Now we can query the model and calculate the probability that athletes have hemoglobin levels greater than 14 given they play water polo and have an LBM of greater than 65 kg without having any knowledge of their hematocrit ratio.

1 2 |
cat("P(hemaglobin levels > 14 | play water polo and have LBM > 65 kg) =", cpquery(bn.mod, (hg > 14), (sport == "W_Polo" & lbm > 65 )), "\n") |

1 |
## P(hemaglobin levels > 14 | play water polo and have LBM > 65 kg) = 0.8123028 |

### Algorithmically defined structure

For large cases you’ll want to use an algorithm to define the structure of the Bayes net, and then add other user defined relationships on top of that if required. `bnlearn`

includes the hill climbing algorithm which is suitable for the job. The default score it uses to optimise the model is the BIC which is appropriate. There are many others such as AIC, Bayesian Dirichlet score, K2, to name a few that may be more appropriate for your problem.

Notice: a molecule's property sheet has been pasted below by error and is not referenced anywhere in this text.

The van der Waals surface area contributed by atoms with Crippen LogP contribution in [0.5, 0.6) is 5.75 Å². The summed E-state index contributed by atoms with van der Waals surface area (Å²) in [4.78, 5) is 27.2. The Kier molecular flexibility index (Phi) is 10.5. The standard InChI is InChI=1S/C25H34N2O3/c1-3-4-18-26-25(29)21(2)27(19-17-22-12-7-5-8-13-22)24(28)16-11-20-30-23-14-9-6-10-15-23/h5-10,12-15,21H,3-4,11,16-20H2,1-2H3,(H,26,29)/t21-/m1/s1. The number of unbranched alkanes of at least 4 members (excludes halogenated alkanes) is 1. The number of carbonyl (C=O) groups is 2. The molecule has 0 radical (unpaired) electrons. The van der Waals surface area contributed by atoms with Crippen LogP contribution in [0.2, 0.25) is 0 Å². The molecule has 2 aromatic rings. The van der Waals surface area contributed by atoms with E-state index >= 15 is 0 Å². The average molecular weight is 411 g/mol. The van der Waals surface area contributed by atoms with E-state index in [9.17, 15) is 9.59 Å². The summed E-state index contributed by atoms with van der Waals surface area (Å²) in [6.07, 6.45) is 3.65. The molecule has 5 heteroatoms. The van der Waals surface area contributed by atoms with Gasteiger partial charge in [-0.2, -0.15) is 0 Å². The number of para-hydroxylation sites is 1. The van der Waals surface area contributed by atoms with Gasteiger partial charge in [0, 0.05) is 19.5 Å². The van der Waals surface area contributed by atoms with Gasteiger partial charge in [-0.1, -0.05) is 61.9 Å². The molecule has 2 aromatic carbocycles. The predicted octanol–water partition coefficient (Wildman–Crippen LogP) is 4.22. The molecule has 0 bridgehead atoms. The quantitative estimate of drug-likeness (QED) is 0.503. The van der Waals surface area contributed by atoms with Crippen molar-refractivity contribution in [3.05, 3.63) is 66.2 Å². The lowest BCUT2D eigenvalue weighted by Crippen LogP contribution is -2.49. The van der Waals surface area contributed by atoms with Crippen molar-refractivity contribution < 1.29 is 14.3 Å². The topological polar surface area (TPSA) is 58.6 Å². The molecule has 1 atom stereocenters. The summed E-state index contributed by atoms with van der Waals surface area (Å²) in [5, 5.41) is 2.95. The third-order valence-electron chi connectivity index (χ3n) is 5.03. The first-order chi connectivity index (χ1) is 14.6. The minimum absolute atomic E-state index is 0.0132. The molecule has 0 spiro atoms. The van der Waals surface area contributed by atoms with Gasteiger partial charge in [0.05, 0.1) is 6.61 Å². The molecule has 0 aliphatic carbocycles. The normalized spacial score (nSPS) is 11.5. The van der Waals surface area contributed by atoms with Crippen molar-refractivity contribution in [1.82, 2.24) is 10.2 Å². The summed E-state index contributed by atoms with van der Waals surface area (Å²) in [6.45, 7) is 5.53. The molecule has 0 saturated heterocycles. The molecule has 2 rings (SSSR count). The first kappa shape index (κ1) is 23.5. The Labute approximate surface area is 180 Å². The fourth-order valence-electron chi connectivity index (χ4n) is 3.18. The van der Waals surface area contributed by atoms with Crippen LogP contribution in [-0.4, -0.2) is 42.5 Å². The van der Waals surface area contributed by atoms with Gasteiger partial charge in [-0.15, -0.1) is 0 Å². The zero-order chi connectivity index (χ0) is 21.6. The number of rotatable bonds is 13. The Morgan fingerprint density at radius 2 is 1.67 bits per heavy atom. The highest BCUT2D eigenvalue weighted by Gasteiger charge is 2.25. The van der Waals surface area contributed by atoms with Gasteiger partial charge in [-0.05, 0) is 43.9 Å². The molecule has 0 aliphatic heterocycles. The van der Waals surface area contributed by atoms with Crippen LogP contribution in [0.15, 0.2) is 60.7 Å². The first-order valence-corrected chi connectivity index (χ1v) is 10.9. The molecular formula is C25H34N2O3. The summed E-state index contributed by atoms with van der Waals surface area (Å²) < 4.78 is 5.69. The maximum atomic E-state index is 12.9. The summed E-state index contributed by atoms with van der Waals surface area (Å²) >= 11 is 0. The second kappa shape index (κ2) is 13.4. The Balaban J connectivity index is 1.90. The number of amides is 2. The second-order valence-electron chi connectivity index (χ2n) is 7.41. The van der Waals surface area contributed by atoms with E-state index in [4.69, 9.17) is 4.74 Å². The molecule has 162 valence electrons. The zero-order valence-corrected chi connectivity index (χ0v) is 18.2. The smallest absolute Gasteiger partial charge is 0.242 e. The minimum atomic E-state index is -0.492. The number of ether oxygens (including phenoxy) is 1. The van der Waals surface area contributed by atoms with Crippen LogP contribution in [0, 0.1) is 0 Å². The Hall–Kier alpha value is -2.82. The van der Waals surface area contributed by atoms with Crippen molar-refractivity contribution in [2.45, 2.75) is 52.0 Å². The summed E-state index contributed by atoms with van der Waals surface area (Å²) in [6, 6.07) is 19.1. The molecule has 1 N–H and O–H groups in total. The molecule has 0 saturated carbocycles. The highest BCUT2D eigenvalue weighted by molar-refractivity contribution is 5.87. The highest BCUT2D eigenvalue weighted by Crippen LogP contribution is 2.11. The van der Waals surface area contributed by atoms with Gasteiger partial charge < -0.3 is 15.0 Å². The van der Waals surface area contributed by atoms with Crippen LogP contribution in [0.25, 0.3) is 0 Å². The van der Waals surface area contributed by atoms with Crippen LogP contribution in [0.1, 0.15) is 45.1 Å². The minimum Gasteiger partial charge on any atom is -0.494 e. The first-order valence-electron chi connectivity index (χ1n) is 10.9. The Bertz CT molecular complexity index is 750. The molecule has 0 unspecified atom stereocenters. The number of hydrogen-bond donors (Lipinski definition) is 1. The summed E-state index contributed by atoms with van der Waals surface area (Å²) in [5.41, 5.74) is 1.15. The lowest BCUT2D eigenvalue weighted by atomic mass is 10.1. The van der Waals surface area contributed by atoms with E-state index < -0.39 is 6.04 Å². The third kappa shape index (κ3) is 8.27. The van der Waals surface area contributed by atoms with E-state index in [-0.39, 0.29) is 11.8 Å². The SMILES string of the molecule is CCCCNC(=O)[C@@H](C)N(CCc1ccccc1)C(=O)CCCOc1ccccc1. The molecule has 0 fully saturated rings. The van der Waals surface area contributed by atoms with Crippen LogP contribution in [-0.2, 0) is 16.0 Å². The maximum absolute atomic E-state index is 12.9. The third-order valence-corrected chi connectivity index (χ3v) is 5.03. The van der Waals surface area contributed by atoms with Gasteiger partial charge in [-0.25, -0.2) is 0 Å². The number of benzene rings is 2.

1 2 3 4 |
# learn the structure using the hill climbing algorithm and the BIC structure <- hc(ais.sub, score = "bic-cg") plot.network(structure) |

As you can see it is different to the one defined. This structure best fits the data by maximising the BIC, but if we understand the system well enough we can input the relationships that we know are important. This is more the case when sample sizes are small, when they are large we can put more trust in the algorithm to find the correct relationships. Having said that, often there are biases in the data and if those mechanisms are well understood the right relationships can be put into the model as well.

1 2 3 |